American presidential hopeful Donald Trump has courted further controversy by declaring Britain and Europe as “not safe places” following the recent terror attacks.
The Republican presidential front-runner was speaking five days after the two Brussels airport blasts and Metro bomb which killed at least 35 people, including three of the attackers.
He said Europe had lots of “very, very severe” problems and added that he did not even think America was a safe place for Americans.
Mr Trump told ABC: “I don’t think Bruss - England or I don’t think that Europe is a safe place. No, I don’t. I think there are a lot of problems in Europe that are very, very severe.
“When you look at Brussels, when you look at the way they’ve handled things from law enforcement standpoints, when you look at Paris, when you look at so many other places, no, it’s not (safe)”.
The comments made by the billionaire businessman were given support American secretary of state John Kerry who told CBS’s Face The Nation that US citizens should “avoid a crowded place” if they were travelling to Europe, because “you have no control over who may be there”.
In December Mr Trump was mocked by Britons for his comments on “no-go” areas in London, when he claimed that some areas of the capital were “so radicalised that the police are afraid for their own lives”.
His announcement came as Belgian officials completed their initial investigation at Brussels International Airport and found the main building to be stable. Airport officials are now discussing plans to install temporary check-in desks, but said the process of identifying a suitable location was still being carried out in consultation with airlines and luggage handlers.
Shortly after the announcement, Belgian media also reported that prosecutors in Brussels charged a second man in connection with a foiled attack on Paris.
It is understood the first arrest was made in Boulogne-Billancourt, west of Paris, where police detained Reda Kriket, 34, for his suspected involvement in a militant plot that officials believe was “at an advanced stage”.
On Saturday, an Algerian national wanted by the Belgian intelligence services, Djamal Eddine Ouali, was detained in Salerno, Italy.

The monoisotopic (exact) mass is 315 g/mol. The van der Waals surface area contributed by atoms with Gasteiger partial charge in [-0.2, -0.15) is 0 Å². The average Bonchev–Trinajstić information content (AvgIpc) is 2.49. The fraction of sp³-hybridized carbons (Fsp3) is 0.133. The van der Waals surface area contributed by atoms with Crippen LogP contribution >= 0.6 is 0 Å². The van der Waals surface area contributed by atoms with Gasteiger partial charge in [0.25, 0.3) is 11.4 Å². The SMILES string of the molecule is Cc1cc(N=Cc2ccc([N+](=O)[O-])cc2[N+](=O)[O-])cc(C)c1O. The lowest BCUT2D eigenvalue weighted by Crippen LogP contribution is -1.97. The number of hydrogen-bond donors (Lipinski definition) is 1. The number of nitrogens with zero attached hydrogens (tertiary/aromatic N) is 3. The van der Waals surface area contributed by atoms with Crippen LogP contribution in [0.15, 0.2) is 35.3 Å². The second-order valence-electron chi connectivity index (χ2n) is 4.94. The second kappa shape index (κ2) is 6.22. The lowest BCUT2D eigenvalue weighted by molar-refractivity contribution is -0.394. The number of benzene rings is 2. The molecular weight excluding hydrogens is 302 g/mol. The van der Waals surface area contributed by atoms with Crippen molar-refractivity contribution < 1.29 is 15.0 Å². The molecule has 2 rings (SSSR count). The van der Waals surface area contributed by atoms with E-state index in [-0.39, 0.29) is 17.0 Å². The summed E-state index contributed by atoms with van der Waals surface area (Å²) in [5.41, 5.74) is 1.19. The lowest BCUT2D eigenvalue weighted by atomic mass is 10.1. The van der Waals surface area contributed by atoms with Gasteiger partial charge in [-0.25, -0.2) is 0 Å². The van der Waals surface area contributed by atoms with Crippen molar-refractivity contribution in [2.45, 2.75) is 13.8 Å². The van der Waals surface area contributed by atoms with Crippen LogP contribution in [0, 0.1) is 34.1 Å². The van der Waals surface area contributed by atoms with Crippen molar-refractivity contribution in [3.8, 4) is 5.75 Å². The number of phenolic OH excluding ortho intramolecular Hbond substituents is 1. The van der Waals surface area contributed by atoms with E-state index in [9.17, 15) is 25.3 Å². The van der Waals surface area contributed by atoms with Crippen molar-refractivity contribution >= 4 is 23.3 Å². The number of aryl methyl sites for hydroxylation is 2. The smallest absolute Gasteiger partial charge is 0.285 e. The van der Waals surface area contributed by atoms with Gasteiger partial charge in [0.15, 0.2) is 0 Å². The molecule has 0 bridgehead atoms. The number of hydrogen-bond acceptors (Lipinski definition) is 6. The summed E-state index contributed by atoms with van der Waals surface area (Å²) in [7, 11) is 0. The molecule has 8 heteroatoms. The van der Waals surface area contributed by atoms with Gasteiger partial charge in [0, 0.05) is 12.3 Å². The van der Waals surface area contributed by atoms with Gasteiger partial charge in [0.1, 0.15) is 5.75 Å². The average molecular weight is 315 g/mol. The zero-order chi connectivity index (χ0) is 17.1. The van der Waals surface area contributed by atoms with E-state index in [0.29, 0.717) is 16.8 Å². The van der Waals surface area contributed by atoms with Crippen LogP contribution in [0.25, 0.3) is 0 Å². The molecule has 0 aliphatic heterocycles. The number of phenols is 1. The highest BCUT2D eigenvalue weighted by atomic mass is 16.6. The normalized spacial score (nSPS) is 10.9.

He is understood to have been arrested under the European arrest warrant, in connection with the forging of fake ID documents used by the terrorists behind the Paris and Brussels attacks.
Confirming his arrest on Twitter, Italian police uploaded an image of the suspect being detained by armed officers, adding that he had been arrested for “aiding and abetting illegal immigration linked to the Paris massacre”.
Meanwhile in Brussels, despite the cancellation of a planned memorial march through the centre of Brussels on Sunday, Belgian riot police were forced to use water cannons on a far-right protest group which disrupted the large remembrance gathering at the central Place de la Bourse.
As members of the public laid floral tributes to the victims of Tuesday’s attacks at a makeshift memorial, police clashed with the demonstration group, which was seen making Nazi salutes and confronting ethnic minority groups.
After riot police failed to force the group back from the vigil, water cannons were used to disperse individuals to cheers by members of the crowd that had come to pay their respects.
Adrian Liston, who was present at the vigil, told the BBC that the memorial had been disrupted by a “bunch of skinheads” who had turned up “in force”.
Belgian prosecutors on Monday said three people arrested in swoops across the country yesterday face charges for participating in terrorist group activities. A fourth person has been released without charge. Authorities did not say if they were linked to the Brussels suicide bombings.